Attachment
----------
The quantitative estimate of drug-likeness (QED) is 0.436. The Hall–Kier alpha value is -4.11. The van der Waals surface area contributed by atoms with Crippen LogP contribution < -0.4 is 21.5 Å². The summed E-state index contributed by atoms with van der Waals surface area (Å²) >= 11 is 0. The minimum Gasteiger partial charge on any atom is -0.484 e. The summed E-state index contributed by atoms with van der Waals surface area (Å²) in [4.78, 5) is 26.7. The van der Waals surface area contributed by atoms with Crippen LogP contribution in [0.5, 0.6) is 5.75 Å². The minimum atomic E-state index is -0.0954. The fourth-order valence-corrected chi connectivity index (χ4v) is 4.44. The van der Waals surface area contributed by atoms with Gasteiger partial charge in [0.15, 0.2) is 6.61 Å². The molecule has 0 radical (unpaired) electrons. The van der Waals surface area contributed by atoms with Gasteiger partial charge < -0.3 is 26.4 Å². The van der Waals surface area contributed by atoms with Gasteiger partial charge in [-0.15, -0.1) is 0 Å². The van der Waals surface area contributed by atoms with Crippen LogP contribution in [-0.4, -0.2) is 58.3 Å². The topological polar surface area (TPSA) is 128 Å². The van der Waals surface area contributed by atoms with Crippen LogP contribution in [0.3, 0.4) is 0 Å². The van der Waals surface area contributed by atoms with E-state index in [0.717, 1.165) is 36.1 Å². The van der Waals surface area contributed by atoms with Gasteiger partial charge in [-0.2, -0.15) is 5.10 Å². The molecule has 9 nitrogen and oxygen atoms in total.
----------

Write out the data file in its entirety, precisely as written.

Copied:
The quantitative estimate of drug-likeness (QED) is 0.436. The Hall–Kier alpha value is -4.11. The van der Waals surface area contributed by atoms with Crippen LogP contribution < -0.4 is 21.5 Å². The summed E-state index contributed by atoms with van der Waals surface area (Å²) >= 11 is 0. The minimum Gasteiger partial charge on any atom is -0.484 e. The summed E-state index contributed by atoms with van der Waals surface area (Å²) in [4.78, 5) is 26.7. The van der Waals surface area contributed by atoms with Crippen LogP contribution in [0.5, 0.6) is 5.75 Å². The minimum atomic E-state index is -0.0954. The fourth-order valence-corrected chi connectivity index (χ4v) is 4.44. The van der Waals surface area contributed by atoms with Gasteiger partial charge in [0.15, 0.2) is 6.61 Å². The molecule has 0 radical (unpaired) electrons. The van der Waals surface area contributed by atoms with Gasteiger partial charge < -0.3 is 26.4 Å². The van der Waals surface area contributed by atoms with Gasteiger partial charge in [-0.15, -0.1) is 0 Å². The van der Waals surface area contributed by atoms with Crippen LogP contribution in [-0.4, -0.2) is 58.3 Å². The topological polar surface area (TPSA) is 128 Å². The van der Waals surface area contributed by atoms with Crippen LogP contribution in [0.3, 0.4) is 0 Å². The van der Waals surface area contributed by atoms with E-state index in [0.717, 1.165) is 36.1 Å². The van der Waals surface area contributed by atoms with Gasteiger partial charge in [-0.2, -0.15) is 5.10 Å². The molecule has 9 nitrogen and oxygen atoms in total.